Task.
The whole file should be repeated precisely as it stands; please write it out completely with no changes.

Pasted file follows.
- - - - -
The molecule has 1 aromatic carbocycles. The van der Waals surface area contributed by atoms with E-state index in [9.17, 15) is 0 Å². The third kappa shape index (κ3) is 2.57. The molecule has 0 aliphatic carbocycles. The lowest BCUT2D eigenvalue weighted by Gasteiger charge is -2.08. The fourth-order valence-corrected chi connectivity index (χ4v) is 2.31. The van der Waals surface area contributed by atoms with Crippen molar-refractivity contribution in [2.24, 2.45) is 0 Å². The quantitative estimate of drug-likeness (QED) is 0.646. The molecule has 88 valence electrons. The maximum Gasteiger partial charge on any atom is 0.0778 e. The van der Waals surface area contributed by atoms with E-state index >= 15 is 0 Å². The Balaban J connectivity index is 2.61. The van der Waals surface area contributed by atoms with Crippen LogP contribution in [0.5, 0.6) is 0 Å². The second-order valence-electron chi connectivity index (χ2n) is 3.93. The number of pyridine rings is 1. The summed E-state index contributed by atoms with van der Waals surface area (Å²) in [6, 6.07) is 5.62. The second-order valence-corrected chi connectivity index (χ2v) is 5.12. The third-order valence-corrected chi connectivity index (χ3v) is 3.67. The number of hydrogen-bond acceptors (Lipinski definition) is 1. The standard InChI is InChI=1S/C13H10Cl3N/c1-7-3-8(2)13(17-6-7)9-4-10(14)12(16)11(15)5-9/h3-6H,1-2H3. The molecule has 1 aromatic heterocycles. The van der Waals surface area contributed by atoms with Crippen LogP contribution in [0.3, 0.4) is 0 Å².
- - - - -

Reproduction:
The molecule has 1 aromatic carbocycles. The van der Waals surface area contributed by atoms with E-state index in [9.17, 15) is 0 Å². The third kappa shape index (κ3) is 2.57. The molecule has 0 aliphatic carbocycles. The lowest BCUT2D eigenvalue weighted by Gasteiger charge is -2.08. The fourth-order valence-corrected chi connectivity index (χ4v) is 2.31. The van der Waals surface area contributed by atoms with Crippen molar-refractivity contribution in [2.24, 2.45) is 0 Å². The quantitative estimate of drug-likeness (QED) is 0.646. The molecule has 88 valence electrons. The maximum Gasteiger partial charge on any atom is 0.0778 e. The van der Waals surface area contributed by atoms with E-state index >= 15 is 0 Å². The Balaban J connectivity index is 2.61. The van der Waals surface area contributed by atoms with Crippen LogP contribution in [0.5, 0.6) is 0 Å². The second-order valence-electron chi connectivity index (χ2n) is 3.93. The number of pyridine rings is 1. The summed E-state index contributed by atoms with van der Waals surface area (Å²) in [6, 6.07) is 5.62. The second-order valence-corrected chi connectivity index (χ2v) is 5.12. The third-order valence-corrected chi connectivity index (χ3v) is 3.67. The number of hydrogen-bond acceptors (Lipinski definition) is 1. The standard InChI is InChI=1S/C13H10Cl3N/c1-7-3-8(2)13(17-6-7)9-4-10(14)12(16)11(15)5-9/h3-6H,1-2H3. The molecule has 1 aromatic heterocycles. The van der Waals surface area contributed by atoms with Crippen LogP contribution in [0.3, 0.4) is 0 Å².